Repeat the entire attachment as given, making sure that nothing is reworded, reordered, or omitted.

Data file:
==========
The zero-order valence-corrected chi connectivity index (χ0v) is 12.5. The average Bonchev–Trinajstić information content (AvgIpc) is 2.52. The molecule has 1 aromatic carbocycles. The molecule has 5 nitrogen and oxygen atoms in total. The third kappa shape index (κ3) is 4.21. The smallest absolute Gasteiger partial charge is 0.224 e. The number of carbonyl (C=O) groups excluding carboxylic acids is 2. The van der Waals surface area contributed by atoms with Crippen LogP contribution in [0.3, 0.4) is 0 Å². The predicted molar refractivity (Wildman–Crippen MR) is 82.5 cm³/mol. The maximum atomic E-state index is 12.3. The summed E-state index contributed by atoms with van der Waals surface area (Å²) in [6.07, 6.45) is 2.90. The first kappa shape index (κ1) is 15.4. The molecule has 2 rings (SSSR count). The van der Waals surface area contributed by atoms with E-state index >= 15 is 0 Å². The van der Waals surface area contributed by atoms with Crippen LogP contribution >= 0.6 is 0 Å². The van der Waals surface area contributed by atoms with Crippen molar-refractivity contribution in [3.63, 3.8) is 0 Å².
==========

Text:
The zero-order valence-corrected chi connectivity index (χ0v) is 12.5. The average Bonchev–Trinajstić information content (AvgIpc) is 2.52. The molecule has 1 aromatic carbocycles. The molecule has 5 nitrogen and oxygen atoms in total. The third kappa shape index (κ3) is 4.21. The smallest absolute Gasteiger partial charge is 0.224 e. The number of carbonyl (C=O) groups excluding carboxylic acids is 2. The van der Waals surface area contributed by atoms with Crippen LogP contribution in [0.3, 0.4) is 0 Å². The predicted molar refractivity (Wildman–Crippen MR) is 82.5 cm³/mol. The maximum atomic E-state index is 12.3. The summed E-state index contributed by atoms with van der Waals surface area (Å²) in [6.07, 6.45) is 2.90. The first kappa shape index (κ1) is 15.4. The molecule has 2 rings (SSSR count). The van der Waals surface area contributed by atoms with E-state index >= 15 is 0 Å². The van der Waals surface area contributed by atoms with Crippen LogP contribution >= 0.6 is 0 Å². The van der Waals surface area contributed by atoms with Crippen molar-refractivity contribution in [3.63, 3.8) is 0 Å².